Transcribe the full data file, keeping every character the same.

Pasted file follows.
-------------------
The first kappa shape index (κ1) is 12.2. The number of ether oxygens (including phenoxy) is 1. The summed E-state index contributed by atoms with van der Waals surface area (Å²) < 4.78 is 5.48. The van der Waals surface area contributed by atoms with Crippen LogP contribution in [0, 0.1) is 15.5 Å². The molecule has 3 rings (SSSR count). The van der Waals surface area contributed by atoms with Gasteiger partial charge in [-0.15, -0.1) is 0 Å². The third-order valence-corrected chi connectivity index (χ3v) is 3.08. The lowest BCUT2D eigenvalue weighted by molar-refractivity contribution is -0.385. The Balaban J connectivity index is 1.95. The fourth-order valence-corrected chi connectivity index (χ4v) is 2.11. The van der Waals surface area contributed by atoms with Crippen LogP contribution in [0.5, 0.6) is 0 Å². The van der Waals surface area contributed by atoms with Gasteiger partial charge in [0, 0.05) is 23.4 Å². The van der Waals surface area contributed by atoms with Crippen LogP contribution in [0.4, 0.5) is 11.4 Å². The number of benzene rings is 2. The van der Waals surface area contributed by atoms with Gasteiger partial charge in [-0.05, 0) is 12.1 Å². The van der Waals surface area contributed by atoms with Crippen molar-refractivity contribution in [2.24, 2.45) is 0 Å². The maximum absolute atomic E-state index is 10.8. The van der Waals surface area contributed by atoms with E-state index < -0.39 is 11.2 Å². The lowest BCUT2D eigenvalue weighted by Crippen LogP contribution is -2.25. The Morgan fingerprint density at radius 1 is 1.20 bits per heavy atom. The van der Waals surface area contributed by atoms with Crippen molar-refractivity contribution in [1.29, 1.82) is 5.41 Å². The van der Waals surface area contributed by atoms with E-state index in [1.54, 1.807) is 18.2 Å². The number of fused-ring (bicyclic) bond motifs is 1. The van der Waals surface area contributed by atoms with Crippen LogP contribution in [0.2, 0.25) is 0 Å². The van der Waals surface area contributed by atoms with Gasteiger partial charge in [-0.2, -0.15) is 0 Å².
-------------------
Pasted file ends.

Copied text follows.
The first kappa shape index (κ1) is 12.2. The number of ether oxygens (including phenoxy) is 1. The summed E-state index contributed by atoms with van der Waals surface area (Å²) < 4.78 is 5.48. The van der Waals surface area contributed by atoms with Crippen LogP contribution in [0, 0.1) is 15.5 Å². The molecule has 3 rings (SSSR count). The van der Waals surface area contributed by atoms with Gasteiger partial charge in [-0.15, -0.1) is 0 Å². The third-order valence-corrected chi connectivity index (χ3v) is 3.08. The lowest BCUT2D eigenvalue weighted by molar-refractivity contribution is -0.385. The Balaban J connectivity index is 1.95. The fourth-order valence-corrected chi connectivity index (χ4v) is 2.11. The van der Waals surface area contributed by atoms with Crippen LogP contribution in [0.5, 0.6) is 0 Å². The van der Waals surface area contributed by atoms with Gasteiger partial charge in [0, 0.05) is 23.4 Å². The van der Waals surface area contributed by atoms with Crippen LogP contribution in [0.4, 0.5) is 11.4 Å². The number of benzene rings is 2. The van der Waals surface area contributed by atoms with Gasteiger partial charge in [-0.05, 0) is 12.1 Å². The van der Waals surface area contributed by atoms with Crippen molar-refractivity contribution in [2.24, 2.45) is 0 Å². The maximum absolute atomic E-state index is 10.8. The van der Waals surface area contributed by atoms with E-state index < -0.39 is 11.2 Å². The lowest BCUT2D eigenvalue weighted by Crippen LogP contribution is -2.25. The Morgan fingerprint density at radius 1 is 1.20 bits per heavy atom. The van der Waals surface area contributed by atoms with Crippen molar-refractivity contribution in [1.29, 1.82) is 5.41 Å². The van der Waals surface area contributed by atoms with E-state index in [1.54, 1.807) is 18.2 Å². The number of fused-ring (bicyclic) bond motifs is 1. The van der Waals surface area contributed by atoms with Crippen LogP contribution in [0.2, 0.25) is 0 Å². The van der Waals surface area contributed by atoms with Gasteiger partial charge in [-0.2, -0.15) is 0 Å².